As a family law attorney, you know that property settlements often require more than a cursory examination of your client’s assets and those of his or her spouse. You also know that your CFL Designation for Divorce Practitioners gives you the advanced financial knowledge and skills to competently handle the most complex property settlement situations.

One thing, however, that you may not think about examining is the number of life insurance policies that both your client and his or her spouse have in effect and their respective beneficiary designations. Nevertheless, these insurance policies could pose future problems for your client depending on such beneficiary designations.

Such was the situation encountered by the United States Supreme Court earlier this year in the case of Sween, et al. v. Melin. A Minnesota couple, Mr. Sween and Ms. Melin, married in 1997. During the marriage, Sween bought a life insurance policy in which he named Melin as the primary beneficiary and his two children from his prior marriage as contingent beneficiaries. Sween and Melin divorced in 2007, but the divorce decree failed to mention this life insurance policy. Nor did Sween ever change its beneficiary designations. Sween died in 2011, at which point his children and Melin made competing claims for the life insurance proceeds.

The Issue

Minnesota has a statute, Section 524.2-804, providing that “the dissolution or annulment of a marriage revokes any revocable beneficiary designation made by an individual to the individual’s former spouse.” The legislature did not enact this statute, however, until 2016, well after the Sween/Melin divorce. Melin argued that it should not apply retroactively to the insurance policy in question because such application violates the Contracts Clause of the U.S. Constitution.

The District Court awarded the insurance proceeds to the Sween children, but the Eighth Circuit Court of Appeals reversed, agreeing with Melin that a “revocation-upon-divorce statute like [Minnesota’s] violates the Contracts Clause when applied retroactively.”

The SCOTUS Ruling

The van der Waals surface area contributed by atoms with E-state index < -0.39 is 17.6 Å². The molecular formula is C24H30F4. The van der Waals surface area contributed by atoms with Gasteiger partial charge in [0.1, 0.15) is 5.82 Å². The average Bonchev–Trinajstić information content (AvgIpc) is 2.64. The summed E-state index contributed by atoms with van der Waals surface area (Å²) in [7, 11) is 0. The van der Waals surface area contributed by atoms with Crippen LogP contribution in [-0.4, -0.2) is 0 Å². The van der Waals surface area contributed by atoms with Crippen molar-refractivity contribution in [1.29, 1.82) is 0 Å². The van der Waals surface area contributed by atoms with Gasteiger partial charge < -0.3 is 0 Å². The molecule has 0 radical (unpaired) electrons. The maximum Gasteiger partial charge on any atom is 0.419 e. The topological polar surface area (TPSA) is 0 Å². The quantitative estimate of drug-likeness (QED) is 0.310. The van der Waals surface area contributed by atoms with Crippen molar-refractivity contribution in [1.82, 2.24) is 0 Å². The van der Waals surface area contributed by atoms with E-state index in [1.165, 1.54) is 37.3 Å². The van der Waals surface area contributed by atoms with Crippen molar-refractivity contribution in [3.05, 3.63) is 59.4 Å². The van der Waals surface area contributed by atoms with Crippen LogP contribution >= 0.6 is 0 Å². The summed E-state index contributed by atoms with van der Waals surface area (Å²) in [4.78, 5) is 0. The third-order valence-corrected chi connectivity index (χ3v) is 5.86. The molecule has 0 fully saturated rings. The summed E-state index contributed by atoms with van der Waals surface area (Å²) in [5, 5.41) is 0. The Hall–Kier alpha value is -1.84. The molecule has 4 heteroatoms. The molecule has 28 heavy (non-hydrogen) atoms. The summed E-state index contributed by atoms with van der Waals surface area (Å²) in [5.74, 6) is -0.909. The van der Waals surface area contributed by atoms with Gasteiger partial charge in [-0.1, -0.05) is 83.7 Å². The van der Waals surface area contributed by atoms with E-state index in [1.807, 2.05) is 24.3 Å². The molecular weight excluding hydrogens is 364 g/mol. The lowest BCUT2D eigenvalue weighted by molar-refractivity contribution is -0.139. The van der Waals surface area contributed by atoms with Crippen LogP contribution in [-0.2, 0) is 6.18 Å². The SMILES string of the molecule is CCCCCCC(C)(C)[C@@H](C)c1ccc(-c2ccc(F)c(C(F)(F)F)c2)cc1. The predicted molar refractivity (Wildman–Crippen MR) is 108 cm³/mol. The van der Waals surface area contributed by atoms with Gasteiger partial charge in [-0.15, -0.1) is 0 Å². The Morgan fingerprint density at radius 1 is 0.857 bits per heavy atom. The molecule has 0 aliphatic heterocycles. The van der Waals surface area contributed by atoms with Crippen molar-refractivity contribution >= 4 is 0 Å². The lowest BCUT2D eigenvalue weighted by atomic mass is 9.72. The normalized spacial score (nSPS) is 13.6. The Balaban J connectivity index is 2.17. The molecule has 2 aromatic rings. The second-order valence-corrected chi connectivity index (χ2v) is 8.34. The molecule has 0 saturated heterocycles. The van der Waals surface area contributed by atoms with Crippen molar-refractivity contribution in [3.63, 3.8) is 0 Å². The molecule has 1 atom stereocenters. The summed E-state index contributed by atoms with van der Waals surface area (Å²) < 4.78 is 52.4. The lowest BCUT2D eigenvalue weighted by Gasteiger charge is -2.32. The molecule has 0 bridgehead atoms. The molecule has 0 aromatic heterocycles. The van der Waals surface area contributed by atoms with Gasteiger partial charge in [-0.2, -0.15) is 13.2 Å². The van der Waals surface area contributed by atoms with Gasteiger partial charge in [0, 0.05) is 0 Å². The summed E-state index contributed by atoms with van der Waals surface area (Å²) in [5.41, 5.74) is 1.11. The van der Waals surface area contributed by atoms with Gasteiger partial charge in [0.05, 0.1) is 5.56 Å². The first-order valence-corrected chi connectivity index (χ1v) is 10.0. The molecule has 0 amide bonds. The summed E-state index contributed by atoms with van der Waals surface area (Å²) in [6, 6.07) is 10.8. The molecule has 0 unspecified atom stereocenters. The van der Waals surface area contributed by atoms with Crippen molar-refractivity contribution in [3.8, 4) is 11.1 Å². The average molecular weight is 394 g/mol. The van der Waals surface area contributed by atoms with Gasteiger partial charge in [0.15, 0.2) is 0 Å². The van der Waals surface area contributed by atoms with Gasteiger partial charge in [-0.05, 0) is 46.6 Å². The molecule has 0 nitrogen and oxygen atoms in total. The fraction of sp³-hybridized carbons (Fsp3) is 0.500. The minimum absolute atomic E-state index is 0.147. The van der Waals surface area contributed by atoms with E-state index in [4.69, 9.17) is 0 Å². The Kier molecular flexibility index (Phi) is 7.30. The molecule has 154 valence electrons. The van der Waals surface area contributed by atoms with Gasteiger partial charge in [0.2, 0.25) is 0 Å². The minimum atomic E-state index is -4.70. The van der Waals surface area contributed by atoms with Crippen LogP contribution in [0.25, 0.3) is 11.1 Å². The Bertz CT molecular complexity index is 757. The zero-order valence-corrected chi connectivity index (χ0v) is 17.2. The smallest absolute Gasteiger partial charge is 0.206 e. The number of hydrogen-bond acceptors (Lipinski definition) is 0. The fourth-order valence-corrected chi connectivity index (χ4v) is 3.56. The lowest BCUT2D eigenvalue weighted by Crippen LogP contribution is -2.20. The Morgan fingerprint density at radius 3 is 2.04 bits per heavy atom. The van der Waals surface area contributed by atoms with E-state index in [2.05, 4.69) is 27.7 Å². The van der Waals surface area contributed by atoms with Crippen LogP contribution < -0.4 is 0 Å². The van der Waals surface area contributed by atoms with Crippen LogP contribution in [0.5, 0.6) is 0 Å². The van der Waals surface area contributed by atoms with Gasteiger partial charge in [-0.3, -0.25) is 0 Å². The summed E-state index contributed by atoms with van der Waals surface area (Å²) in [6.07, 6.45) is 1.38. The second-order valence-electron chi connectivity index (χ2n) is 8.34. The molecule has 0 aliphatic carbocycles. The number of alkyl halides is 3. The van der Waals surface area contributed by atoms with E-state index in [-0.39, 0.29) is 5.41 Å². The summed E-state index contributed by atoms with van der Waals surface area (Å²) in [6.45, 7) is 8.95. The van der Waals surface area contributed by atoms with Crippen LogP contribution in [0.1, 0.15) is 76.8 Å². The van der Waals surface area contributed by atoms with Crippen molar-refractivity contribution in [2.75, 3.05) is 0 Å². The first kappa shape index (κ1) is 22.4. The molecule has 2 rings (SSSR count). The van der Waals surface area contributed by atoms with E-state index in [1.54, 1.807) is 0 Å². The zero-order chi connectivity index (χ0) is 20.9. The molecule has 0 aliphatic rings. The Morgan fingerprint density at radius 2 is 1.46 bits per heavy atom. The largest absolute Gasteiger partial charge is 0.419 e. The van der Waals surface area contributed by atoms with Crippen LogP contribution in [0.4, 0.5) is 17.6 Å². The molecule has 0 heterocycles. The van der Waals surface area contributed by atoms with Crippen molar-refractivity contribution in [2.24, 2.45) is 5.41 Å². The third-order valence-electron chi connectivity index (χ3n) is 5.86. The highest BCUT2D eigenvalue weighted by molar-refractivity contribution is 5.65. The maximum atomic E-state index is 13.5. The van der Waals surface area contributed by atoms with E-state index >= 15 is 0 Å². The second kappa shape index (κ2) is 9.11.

The Supreme Court reversed the Court of Appeals, stating as follows:

“The retroactive application of Minnesota’s statute does not violate the Contracts Clause. That Clause restricts the power of States to disrupt contractual arrangements, but it does not prohibit all laws affecting pre-existing contracts. … The two-step test for determining when such a law crosses the constitutional line first asks whether the state law has ‘operated as a substantial impairment of a contractual relationship.’ In answering that question, the Court has considered the extent to which the law undermines the contractual bargain, interferes with a party’s reasonable expectations, and prevents the party from safeguarding or reinstating his rights. If such factors show a substantial impairment, the inquiry turns to whether the state law is drawn in an ‘appropriate’ and ‘reasonable’ way to advance ‘a significant and legitimate public purpose.’”

In this case, the Court held that Minnesota’s statute does not substantially impair pre-existing contractual arrangements for the following three reasons:

  1. It was designed to reflect a policyholder’s interest, not impair it.
  2. It does not disturb a policyholder’s expectations at the time (s)he contracts.
  3. It is merely a default rule which the policyholder can quickly and easily undo by simply changing the policy’s beneficiary designation.

For more information on how gaining your CFL Designation for Divorce Practitioners gives you the financial knowledge and skills you need to attract additional high-asset clients, plus other benefits of AACFL membership, please visit this page of our website.